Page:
Credit Suisse Basically Headquartered In Court These Days
JON SHAZAR, 30 April 2021
Thomas Gottstein has been CEO of Credit Suisse for 63 weeks. There is no doubt that the overwhelming majority of them, and indeed all of the last eight or so, have been waking nightmares. Surely, however, there have been some consecutive five-day calendrical periods that he has enjoyed the job he has presumably been pining and preparing for most if not all of his professional career, some Fridays when he walked out of his office with a genuine spring in his step and ability to enjoy the weekend as much as any Swiss can enjoy such a frivolity.
This was not that week.
Bank of America Corp. Credit Suisse Group AG and Credit Agricole SA were fined about 28.5 million euros ($34 million) by European Union regulators for colluding in chatrooms on trading of U.S. supra-sovereign, sovereign and agency bonds. Continue reading “Article: Credit Suisse Basically Headquartered In Court These Days”
BofA Hit Hardest as EU Fines Bond-Trading Trio $34 Million
Aoife White, 28 April 2021
Bank of America Corp. Credit Suisse Group AG and Credit Agricole SA were fined about 28.5 million euros ($34 million) by European Union regulators for colluding on trading of U.S. supra-sovereign, sovereign and agency bonds.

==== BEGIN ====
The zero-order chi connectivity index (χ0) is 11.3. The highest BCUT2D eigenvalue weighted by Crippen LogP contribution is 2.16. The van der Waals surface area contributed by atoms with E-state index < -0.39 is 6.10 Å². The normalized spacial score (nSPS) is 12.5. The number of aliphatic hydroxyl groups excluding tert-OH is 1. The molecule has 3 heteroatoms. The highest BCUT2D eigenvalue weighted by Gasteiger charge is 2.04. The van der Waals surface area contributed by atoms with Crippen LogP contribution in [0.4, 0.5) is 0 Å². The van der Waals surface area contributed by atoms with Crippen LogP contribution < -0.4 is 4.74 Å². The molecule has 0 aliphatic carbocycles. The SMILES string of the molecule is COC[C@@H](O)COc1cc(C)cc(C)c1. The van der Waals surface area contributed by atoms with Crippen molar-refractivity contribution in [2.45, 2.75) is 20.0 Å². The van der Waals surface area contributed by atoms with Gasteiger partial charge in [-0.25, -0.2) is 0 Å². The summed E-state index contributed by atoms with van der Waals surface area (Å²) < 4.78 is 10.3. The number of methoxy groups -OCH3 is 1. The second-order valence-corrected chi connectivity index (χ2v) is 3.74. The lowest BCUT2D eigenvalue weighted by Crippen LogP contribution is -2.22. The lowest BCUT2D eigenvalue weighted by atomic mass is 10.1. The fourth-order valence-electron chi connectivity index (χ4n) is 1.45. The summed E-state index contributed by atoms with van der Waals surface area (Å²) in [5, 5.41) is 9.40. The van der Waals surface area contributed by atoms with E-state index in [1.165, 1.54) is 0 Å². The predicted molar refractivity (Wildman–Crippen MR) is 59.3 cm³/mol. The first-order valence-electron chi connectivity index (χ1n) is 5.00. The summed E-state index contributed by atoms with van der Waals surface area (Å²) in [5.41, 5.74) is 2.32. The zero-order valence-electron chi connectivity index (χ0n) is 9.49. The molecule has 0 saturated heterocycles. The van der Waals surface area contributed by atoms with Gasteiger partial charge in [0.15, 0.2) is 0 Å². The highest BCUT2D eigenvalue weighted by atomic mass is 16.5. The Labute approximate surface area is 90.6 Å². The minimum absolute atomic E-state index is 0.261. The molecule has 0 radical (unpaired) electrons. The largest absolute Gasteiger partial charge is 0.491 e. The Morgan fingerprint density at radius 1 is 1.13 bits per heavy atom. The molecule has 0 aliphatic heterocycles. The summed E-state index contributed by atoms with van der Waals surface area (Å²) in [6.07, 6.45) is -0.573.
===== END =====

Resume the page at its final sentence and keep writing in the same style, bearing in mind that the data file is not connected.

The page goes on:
Bank of America got the largest individual penalty of 12.6 million euros, while Credit Suisse was fined 11.9 million euros and Credit Agricole was ordered to pay more than 3.9 million euros. Deutsche Bank AG participated in the cartel but dodged a potential penalty of about 21.5 million euros because it was the first to inform the EU about the illegal behavior. Continue reading “Article: BofA Hit Hardest as EU Fines Bond-Trading Trio $34 Million”
Major Banks Suspected of Collusion in Bond-Rigging Probe
Patricia Kowsmann and Margot Patrick, 20 December 2018
The European Commission suspects Deutsche Bank AG , Credit Suisse Group AG, Crédit Agricole SA and another global bank of colluding to manipulate a multi-trillion-dollar government-backed bond market, escalating a long running probe.
The European Union’s executive arm, which opened the investigation almost three years ago, said in a statement Thursday that banks will now lay out their defenses. If found guilty, they could face a fine of up to 10% of their annual world-wide revenue. Continue reading “Article: Major Banks Suspected of Collusion in Bond-Rigging Probe”